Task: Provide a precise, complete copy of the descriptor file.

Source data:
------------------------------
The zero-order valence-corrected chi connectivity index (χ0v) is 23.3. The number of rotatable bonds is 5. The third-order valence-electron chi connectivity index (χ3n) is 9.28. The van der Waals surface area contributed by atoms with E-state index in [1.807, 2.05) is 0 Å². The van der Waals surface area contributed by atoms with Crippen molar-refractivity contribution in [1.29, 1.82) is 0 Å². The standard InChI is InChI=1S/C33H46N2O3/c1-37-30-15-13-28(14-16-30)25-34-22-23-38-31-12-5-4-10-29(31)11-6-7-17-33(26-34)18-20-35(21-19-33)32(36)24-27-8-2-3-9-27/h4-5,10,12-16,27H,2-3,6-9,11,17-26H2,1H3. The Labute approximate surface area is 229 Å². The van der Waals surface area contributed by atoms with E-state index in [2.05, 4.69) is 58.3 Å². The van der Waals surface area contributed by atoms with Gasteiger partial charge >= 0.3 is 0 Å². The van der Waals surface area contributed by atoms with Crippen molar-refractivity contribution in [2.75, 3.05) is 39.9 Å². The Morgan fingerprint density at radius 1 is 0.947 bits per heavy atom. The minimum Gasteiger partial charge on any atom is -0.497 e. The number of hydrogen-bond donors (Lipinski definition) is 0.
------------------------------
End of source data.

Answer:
The zero-order valence-corrected chi connectivity index (χ0v) is 23.3. The number of rotatable bonds is 5. The third-order valence-electron chi connectivity index (χ3n) is 9.28. The van der Waals surface area contributed by atoms with E-state index in [1.807, 2.05) is 0 Å². The van der Waals surface area contributed by atoms with Crippen molar-refractivity contribution in [1.29, 1.82) is 0 Å². The standard InChI is InChI=1S/C33H46N2O3/c1-37-30-15-13-28(14-16-30)25-34-22-23-38-31-12-5-4-10-29(31)11-6-7-17-33(26-34)18-20-35(21-19-33)32(36)24-27-8-2-3-9-27/h4-5,10,12-16,27H,2-3,6-9,11,17-26H2,1H3. The Labute approximate surface area is 229 Å². The van der Waals surface area contributed by atoms with E-state index in [2.05, 4.69) is 58.3 Å². The van der Waals surface area contributed by atoms with Gasteiger partial charge >= 0.3 is 0 Å². The van der Waals surface area contributed by atoms with Crippen molar-refractivity contribution in [2.75, 3.05) is 39.9 Å². The Morgan fingerprint density at radius 1 is 0.947 bits per heavy atom. The minimum Gasteiger partial charge on any atom is -0.497 e. The number of hydrogen-bond donors (Lipinski definition) is 0.